Low-income nations, including those in Africa, want to be rewarded for information with rapid and equitable access to developed tests, vaccines and treatments. They also asked pharmaceutical manufacturers to share information that would enable local companies to produce the products at low cost.

“We don't want to see Western countries coming and harvesting pathogens, working with pathogens, producing medicines, producing vaccines, without returning these benefits to us,” Dr. Kaseya said.

Member countries have only ever agreed on one other health treaty, the 2003 Framework Convention on Tobacco Control, which strengthened control of the tobacco industry and reduced smoking rates in participating countries. But they have been shaken by the devastation of the Covid pandemic and the inequalities it has entrenched to embark on a second.

Countries are also working to strengthen the WHO's International Health Regulations, which were last revised in 2005 and set out detailed rules that countries must follow in the event of an epidemic that could cross borders.

In May 2021, an independent review of the global response to Covid-19 “found weak links at every point in the preparedness and response chain”.

The pandemic has also deepened mistrust between richer and poorer nations. By the end of 2021, more than 90% of people in some high-income countries had received two doses of Covid vaccines, compared to less than 2% in low-income countries. Lack of access to vaccines is believed to have caused more than a million deaths in low-income countries.

The treaty would be a kind of recognition that an epidemic anywhere threatens the entire globe and that providing vaccines and other resources is a win-win for everyone. Coronavirus variants that emerged in countries with large unvaccinated populations have rapidly spread across the world.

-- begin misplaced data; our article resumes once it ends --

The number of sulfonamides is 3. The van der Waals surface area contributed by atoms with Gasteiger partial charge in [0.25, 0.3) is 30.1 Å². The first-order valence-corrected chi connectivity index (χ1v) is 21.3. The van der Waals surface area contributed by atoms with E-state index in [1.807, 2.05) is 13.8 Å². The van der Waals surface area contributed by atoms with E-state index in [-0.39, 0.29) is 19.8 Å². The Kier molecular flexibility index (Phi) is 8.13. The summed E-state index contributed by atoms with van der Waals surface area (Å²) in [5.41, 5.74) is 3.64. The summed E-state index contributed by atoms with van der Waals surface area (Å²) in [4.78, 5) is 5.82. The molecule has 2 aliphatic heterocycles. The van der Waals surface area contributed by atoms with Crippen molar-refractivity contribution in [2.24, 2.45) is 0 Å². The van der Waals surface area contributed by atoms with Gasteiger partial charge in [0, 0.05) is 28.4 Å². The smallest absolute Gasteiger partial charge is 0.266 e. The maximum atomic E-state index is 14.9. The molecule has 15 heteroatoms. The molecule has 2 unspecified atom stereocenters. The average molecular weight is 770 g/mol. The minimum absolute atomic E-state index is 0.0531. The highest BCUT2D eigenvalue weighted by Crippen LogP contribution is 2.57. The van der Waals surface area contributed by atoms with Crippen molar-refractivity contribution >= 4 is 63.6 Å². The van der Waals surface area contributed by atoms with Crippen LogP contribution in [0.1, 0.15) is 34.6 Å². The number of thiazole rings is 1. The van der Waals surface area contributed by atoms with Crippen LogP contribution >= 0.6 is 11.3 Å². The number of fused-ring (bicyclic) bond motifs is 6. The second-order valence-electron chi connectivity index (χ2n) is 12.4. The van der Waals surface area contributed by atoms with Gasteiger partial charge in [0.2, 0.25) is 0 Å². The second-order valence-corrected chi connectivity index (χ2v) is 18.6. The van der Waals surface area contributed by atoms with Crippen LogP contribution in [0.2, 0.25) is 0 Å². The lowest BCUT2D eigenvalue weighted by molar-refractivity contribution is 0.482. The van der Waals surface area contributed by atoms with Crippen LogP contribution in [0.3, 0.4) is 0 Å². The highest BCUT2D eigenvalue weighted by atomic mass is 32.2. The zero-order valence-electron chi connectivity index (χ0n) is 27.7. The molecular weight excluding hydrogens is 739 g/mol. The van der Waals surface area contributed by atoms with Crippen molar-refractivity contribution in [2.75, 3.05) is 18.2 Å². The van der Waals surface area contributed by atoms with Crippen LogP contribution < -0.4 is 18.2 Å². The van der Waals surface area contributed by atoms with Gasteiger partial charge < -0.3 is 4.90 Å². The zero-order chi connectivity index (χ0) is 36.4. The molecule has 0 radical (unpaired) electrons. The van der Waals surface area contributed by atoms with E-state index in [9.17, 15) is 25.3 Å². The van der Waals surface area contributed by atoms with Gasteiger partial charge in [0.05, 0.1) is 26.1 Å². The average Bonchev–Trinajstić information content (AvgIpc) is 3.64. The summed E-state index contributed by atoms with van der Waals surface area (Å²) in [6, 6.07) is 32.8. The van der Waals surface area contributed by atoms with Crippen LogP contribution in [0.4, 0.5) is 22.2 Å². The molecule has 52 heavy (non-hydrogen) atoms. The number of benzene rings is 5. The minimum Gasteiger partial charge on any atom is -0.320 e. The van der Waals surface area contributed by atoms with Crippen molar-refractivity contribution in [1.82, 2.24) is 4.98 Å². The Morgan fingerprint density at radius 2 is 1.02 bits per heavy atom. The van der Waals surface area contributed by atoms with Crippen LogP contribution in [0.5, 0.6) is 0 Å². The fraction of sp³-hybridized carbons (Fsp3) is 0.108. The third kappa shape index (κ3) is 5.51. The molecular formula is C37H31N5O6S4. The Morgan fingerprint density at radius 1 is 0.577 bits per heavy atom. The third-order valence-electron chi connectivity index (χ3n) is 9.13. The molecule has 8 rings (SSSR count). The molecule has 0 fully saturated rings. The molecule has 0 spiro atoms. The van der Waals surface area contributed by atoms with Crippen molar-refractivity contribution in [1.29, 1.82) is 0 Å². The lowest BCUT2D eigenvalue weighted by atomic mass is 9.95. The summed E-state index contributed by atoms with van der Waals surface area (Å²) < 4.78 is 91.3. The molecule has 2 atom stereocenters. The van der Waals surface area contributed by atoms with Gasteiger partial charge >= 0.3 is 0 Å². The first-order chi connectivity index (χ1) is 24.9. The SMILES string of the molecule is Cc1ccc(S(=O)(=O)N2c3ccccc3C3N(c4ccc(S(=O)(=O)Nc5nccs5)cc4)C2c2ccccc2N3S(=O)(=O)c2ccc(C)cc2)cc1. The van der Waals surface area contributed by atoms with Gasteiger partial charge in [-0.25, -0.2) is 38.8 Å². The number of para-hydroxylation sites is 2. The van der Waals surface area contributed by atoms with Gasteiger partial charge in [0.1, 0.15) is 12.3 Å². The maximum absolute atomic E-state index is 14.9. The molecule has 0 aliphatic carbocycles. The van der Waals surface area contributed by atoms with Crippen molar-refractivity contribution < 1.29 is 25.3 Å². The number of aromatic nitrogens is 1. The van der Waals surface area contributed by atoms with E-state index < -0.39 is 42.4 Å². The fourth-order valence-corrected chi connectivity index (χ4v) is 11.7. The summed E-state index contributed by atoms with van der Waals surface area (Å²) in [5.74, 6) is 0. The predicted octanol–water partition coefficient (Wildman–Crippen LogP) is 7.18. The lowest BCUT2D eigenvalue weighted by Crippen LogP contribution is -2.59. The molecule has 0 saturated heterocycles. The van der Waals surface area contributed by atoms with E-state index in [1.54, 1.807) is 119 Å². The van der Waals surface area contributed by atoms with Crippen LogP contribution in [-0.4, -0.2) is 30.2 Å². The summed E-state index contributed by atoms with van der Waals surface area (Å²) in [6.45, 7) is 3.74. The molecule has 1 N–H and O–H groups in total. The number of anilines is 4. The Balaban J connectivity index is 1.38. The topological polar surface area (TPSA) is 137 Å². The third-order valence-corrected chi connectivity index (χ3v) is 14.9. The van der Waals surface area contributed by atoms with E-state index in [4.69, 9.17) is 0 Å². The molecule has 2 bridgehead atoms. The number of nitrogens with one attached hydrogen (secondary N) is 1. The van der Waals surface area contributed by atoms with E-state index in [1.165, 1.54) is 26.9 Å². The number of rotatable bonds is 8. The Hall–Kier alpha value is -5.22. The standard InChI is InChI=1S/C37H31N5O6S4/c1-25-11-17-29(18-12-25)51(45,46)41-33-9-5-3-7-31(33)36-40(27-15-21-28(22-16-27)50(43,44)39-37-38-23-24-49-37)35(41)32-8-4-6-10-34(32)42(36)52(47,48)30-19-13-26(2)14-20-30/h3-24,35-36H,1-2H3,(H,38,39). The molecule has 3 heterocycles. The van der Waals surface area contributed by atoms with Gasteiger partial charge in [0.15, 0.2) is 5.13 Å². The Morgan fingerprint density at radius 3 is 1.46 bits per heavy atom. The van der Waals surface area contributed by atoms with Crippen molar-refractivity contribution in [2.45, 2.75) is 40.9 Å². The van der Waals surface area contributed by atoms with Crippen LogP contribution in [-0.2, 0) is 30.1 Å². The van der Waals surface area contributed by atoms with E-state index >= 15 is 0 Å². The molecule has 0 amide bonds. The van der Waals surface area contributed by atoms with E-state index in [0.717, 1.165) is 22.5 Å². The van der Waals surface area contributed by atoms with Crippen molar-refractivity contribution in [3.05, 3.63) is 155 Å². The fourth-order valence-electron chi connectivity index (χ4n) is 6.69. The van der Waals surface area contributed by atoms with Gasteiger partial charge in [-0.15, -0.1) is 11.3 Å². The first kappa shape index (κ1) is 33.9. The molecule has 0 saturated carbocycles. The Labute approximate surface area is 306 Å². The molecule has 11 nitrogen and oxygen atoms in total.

“Nearly half of deaths in the United States are due to variants, so it is in everyone's interest to reach a strong agreement,” said Peter Maybarduk, who directs the Public Citizens' Access to Medicines Program.

In December 2021, the WHO established a negotiating team to develop a legally binding treaty that would allow each country to prevent, detect and control epidemics and enable equitable allocation of vaccines and medicines.

More than two years after the negotiations began, negotiators have found agreement, at least in principle, on some sections of the draft.

But much of the goodwill generated during Covid has evaporated and national interests have returned to the fore. Countries such as Switzerland and the United States have been reluctant to accept terms that could affect the pharmaceutical industry; others, like Argentina, have fought against strict regulations on meat exports.

“It's clear that people have very short memories,” said Dr Sharon Lewin, director of the Cumming Global Center for Pandemic Therapeutics in Melbourne.

“But it can happen again, and it can happen with a pathogen that is much more complicated to deal with than Covid,” he warned.

A proposal for the pathogen access and benefit sharing section would require manufacturers to set aside 10% of vaccines to donate and another 10% to provide at cost to the WHO for distribution to low-lying nations. income.